The country had had 141 deaths from covid-19 and 5378 recorded cases as of 20 August, nearly five months after the first fatality on 23 March. The people infected include 480 health workers, said the Ministry of Health.1
At 14%, the weekly percentage increase in infections in Zimbabwe from 5 to 11 August is also much lower than that of its neighbours. Botswana saw an increase of 33%, Namibia 31%, Zambia 26%, and Mozambique 22% in the same week, figures from the World Health Organization showed.2
Chiratidzo Ndhlovu, an associate professor of medicine at the University of Zimbabwe, believes that the country’s early imposition of lockdown may have helped avoid an initial surge in cases. “We didn’t have a lot of flights coming into the country. I think that may have protected us,” she said.
Serological testing capacity currently stands at 1000 to 1500 tests a day, up from just 25 tests on 10 April. But there are concerns in the medical community that testing is happening mostly in urban populations and that it may not capture current infection levels.
“There are several rapid response teams who do testing across the country, and those are the ones that get reported,” said Rashida Ferrand, a professor at the London School of Hygiene and Tropical Medicine, UK, currently seconded to head up the covid-19 unit at Parirenyatwa Hospital in Harare. “But that doesn’t tell you about the cases that are out in the community that don’t get tested, or die and never make it to care. The cases reported in the national statistics are definitely a complete underestimate, as are the deaths.”
Reinaldo Ortuno, Médecins Sans Frontières’ head of mission in Harare, told The BMJ, “The number of tests outside Harare and Bulawayo is close to zero. [The authorities] are trying their best to improve the health system [and] to set up isolation facilities—they’re doing the piping for oxygen, getting the supplies. But it’s taking time.”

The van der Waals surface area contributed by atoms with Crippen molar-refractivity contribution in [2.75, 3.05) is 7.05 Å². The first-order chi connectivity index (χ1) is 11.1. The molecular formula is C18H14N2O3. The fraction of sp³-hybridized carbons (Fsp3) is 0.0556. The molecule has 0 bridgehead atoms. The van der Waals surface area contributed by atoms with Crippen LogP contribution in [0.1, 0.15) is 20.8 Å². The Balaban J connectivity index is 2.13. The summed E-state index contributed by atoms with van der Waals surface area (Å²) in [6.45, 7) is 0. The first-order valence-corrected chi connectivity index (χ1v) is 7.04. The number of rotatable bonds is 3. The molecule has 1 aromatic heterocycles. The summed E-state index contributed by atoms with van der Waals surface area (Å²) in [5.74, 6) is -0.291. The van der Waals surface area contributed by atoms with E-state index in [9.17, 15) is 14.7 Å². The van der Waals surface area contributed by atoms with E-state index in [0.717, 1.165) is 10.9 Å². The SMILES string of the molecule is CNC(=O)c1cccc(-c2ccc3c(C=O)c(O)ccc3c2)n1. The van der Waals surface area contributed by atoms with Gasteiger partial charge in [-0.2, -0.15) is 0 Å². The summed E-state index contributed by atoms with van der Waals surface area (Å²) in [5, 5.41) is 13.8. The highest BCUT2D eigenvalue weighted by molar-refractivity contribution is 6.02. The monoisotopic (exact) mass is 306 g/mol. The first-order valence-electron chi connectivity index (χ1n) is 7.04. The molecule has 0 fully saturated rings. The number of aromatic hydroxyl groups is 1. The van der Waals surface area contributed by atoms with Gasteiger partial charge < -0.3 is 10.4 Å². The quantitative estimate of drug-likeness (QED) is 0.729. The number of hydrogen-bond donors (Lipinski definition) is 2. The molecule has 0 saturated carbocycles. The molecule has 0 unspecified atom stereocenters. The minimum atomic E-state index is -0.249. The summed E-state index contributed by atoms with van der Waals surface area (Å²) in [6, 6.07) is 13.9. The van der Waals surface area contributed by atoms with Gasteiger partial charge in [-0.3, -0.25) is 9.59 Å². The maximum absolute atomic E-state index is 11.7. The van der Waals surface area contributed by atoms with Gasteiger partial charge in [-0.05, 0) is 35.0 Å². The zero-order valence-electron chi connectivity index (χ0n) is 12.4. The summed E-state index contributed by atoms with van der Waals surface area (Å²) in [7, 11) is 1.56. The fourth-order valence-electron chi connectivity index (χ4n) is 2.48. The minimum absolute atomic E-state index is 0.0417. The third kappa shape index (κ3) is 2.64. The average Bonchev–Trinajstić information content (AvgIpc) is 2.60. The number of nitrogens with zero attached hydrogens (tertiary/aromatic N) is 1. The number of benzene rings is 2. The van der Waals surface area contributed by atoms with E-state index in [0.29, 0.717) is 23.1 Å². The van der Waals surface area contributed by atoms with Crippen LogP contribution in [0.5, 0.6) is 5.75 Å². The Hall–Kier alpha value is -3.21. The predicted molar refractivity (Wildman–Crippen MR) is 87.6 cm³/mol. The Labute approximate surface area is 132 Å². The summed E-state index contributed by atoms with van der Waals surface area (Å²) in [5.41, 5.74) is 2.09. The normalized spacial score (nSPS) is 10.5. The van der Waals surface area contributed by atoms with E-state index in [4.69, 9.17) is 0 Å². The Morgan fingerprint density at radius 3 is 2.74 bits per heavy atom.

Several health clinics outside main urban centres have had to close after infections were reported there. The most recently reported case was that of Chikonohono Clinic in Chinhoyi, northwest of Harare, on 15 August.
Staff strikes at hospitals that remain open also mean limited capacity to care for patients. Ferrand’s 300 bed unit in Harare currently holds only 30 patients, partly because only limited numbers of patients are being referred.
The health workers’ strike, which started in June over insufficient provision of personal protective equipment (PPE) and low salaries has reduced capacity further (nurses earn the equivalent of US$30 (£22.70; €25.10) a month, doctors US$115).
Aaron Musara, secretary general of the Zimbabwe Senior Hospital Doctors Association, believes that more clinical staff would have been infected if the nurses had not been on strike. “The government is not taking the issue of PPE seriously,” he said.
Ortuno said that infections could rise, warning that “perhaps in October and November we will have a surge.”
But hospitals may still not be ready to handle any increase in cases, said Ndhlovu, who also chairs the National Medicine and Therapeutics Policy Advisory Committee. “We have tried to make sure that we get the isolation and treatment centres ready to receive patients,” she said, “but if we don’t have the healthcare workers, at a minimum, to take care of these patients, we are going to struggle.”